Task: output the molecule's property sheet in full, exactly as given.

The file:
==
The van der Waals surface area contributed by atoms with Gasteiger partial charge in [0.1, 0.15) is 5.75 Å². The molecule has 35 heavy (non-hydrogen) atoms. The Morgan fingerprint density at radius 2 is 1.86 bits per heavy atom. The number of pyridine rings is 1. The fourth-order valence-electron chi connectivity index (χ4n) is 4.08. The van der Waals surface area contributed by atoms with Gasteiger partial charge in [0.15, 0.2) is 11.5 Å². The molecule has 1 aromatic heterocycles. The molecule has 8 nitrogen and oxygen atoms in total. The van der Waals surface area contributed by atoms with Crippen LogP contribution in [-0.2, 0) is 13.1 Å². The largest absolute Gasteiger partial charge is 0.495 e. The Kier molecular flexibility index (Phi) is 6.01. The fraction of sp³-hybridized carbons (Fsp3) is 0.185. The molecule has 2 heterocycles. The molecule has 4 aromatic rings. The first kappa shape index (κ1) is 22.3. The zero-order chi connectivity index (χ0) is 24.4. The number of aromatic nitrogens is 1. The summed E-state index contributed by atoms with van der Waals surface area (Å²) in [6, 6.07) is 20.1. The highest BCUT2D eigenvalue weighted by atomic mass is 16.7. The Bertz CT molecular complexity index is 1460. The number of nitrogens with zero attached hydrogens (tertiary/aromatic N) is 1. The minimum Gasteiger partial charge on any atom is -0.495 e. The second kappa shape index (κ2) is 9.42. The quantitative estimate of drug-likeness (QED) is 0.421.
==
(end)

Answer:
The van der Waals surface area contributed by atoms with Gasteiger partial charge in [0.1, 0.15) is 5.75 Å². The molecule has 35 heavy (non-hydrogen) atoms. The Morgan fingerprint density at radius 2 is 1.86 bits per heavy atom. The number of pyridine rings is 1. The fourth-order valence-electron chi connectivity index (χ4n) is 4.08. The van der Waals surface area contributed by atoms with Gasteiger partial charge in [0.15, 0.2) is 11.5 Å². The molecule has 1 aromatic heterocycles. The molecule has 8 nitrogen and oxygen atoms in total. The van der Waals surface area contributed by atoms with Crippen LogP contribution in [-0.2, 0) is 13.1 Å². The largest absolute Gasteiger partial charge is 0.495 e. The Kier molecular flexibility index (Phi) is 6.01. The fraction of sp³-hybridized carbons (Fsp3) is 0.185. The molecule has 2 heterocycles. The molecule has 4 aromatic rings. The first kappa shape index (κ1) is 22.3. The zero-order chi connectivity index (χ0) is 24.4. The number of aromatic nitrogens is 1. The summed E-state index contributed by atoms with van der Waals surface area (Å²) in [6, 6.07) is 20.1. The highest BCUT2D eigenvalue weighted by atomic mass is 16.7. The Bertz CT molecular complexity index is 1460. The number of nitrogens with zero attached hydrogens (tertiary/aromatic N) is 1. The minimum Gasteiger partial charge on any atom is -0.495 e. The second kappa shape index (κ2) is 9.42. The quantitative estimate of drug-likeness (QED) is 0.421.